At the beginning of each semester, political science professor Heath Fogg Davis asks his students to write down their personal pronouns on note cards so he doesn’t misgender anyone.
Misgendering is the act of blatantly or unintentionally referring to someone by incorrect gender pronouns.
Davis, a transgender man, took up this approach this year to promote gender diversity and inclusivity in the classroom. He puts a lot of thought into the way he asks students about their gender identities.
Davis has researched and written extensively on the role of gender identity in society. From his studies and his own experience, he chose to have his students write down their pronouns rather than say them aloud to avoid singling out someone who may be genderqueer, or outing someone who may not be ready to share their pronouns with the class.
Along with Davis, professors and administrators are finding ways to be more inclusive and thoughtful of students’ gender identities.
“We’ll see how it works,” Davis said. “I want to see what the students’ feedback is, but I think that it can be helpful if everybody does it. Then it becomes kind of a universal design, and people don’t feel singled out.”
The phrase “universal design” refers to the elimination of unnecessary references to gender in society. In his 2017 book “Beyond Trans: Does Gender Matter?” Davis discusses how minimizing public references to gender can help create a more equitable society.
“My argument in the book is not that we try to live beyond gender, but [to minimize] the formal use of gender and gender policies because of the ways it infringes on people’s individual autonomy,” Davis said. “In an ideal world, I wish that we all used a gender-neutral pronoun.”
The pronouns they/them are considered all-inclusive or gender-neutral pronouns, meaning that they can apply to people of any gender.
Charlie Catacalos, a sophomore anthropology major and the treasurer of Queer People of Color, has had professors ask students to say their pronouns aloud.
Catacolos, whose personal pronouns are they/them, said they had mixed feelings about this approach because, while this was effective in preventing misgendering, it singled them out.
“I’ve also had professors ask [students] to write down their names and pronouns,” Catacalos said. “I liked that because you don’t have to just say it in front of the whole class, but the professor will know, and they can even subtly correct people.”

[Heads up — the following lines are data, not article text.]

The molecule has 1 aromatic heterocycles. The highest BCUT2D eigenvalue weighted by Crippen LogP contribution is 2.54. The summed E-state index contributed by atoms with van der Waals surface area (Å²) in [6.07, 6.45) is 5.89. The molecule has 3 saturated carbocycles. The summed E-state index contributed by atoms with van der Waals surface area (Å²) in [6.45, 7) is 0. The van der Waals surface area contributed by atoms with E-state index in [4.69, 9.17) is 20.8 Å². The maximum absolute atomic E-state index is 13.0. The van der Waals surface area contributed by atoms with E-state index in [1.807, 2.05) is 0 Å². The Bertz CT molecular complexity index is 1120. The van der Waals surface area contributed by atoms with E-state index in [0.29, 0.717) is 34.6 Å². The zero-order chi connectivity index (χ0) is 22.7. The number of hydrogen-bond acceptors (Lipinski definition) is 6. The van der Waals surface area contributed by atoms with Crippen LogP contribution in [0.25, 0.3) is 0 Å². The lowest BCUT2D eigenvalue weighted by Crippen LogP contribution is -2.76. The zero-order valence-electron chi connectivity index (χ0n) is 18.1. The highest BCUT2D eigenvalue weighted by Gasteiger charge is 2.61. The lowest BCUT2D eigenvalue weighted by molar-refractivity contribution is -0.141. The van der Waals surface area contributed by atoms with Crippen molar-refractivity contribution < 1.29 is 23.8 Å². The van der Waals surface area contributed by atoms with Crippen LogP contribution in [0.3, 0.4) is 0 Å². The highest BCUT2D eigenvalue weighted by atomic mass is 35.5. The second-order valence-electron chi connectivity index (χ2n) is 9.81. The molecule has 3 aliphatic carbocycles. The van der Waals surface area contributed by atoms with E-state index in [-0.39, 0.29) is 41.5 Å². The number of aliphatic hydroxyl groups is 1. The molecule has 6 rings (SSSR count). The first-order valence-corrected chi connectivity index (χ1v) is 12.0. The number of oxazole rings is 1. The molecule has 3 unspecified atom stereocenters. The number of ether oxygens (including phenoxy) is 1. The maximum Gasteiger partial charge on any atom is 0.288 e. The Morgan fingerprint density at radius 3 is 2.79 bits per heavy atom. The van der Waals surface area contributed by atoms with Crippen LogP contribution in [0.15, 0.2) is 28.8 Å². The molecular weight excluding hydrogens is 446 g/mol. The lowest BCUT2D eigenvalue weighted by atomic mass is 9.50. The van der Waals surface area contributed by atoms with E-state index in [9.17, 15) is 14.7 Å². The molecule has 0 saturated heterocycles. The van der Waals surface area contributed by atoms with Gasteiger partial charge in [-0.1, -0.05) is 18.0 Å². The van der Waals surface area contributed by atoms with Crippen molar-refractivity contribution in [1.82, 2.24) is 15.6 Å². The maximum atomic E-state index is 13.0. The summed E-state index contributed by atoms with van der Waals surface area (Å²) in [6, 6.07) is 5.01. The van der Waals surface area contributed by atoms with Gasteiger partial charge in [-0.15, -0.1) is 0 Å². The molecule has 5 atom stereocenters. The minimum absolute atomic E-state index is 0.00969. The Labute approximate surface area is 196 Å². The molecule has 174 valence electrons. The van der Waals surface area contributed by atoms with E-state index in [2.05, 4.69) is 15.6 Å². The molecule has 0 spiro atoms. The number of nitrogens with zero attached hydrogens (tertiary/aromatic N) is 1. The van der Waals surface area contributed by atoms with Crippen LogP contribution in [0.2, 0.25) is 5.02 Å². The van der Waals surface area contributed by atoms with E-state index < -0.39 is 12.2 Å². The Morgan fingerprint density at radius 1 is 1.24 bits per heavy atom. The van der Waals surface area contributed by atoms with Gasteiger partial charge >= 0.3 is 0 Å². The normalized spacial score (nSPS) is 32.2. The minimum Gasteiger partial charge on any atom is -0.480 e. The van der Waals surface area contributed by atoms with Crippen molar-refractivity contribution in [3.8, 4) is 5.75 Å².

In a greater effort to promote gender inclusivity on campus, the Office of Institutional Diversity, Equity, Advocacy and Leadership suggests that students and faculty have a line of their email signatures with their personal pronouns to discourage misgendering.
Nu’Rodney Prad, the director of student engagement at IDEAL, said discussion of gender pronoun usage started in IDEAL’s Safe Zone training. Created in 2008, Safe Zone is a five-hour training program that educates participants on issues impacting the LGBTQIA community and methods of advocacy. The training can be taken as a single five-hour program or split into multiple sessions and is open to students, faculty and staff.
In 2012, information on pronoun usage was incorporated into the training.
“We want folks to be educated and to understand the meaning behind it,” Prad said. “The binary system of gender and sex has been just socialized into our society. It’s the fabric of how we think. It’s how we write our papers. [Safe Zone is] kind of like unlearning all this stuff we’ve learned about the binary system.”
IDEAL provides training on how to verbally ask people for their pronouns. When people introduce themselves, Prad suggests that they first share their own pronouns to make the other person feel welcome to say their pronouns as well.
He added that if a person feels uncomfortable asking for or telling their own pronouns, they should use they/them pronouns to refer to another person rather than assuming and risking misgendering them.
Some students have also made an effort to be more inclusive. The websites of IgniteTU and UniteTU, two of the three tickets running in the 2018-19 Temple Student Government election, include team members’ personal pronouns.
Though Prad identifies with the pronouns he, him and his, he is not opposed to using gender-neutral language to refer to himself.
Using inclusive language and correct pronouns, Prad said, is an issue of identity and respect.
“You don’t know necessarily what trauma can be triggered when someone is mispronounced or misgendered,” Prad said. “It could create different moments of disdain to where they have been picked on as a child, to maybe how they had been disowned by their family, to how they repetitively have to explain over and over again what it means.”
So far, Prad said several departments at Temple have undergone Safe Zone training. He added that he’s been impressed by the number of questions he has received from departments asking for more suggestions to promote inclusivity.
“We can always do more,” Prad said. “I think we are on the verge of being transformative.”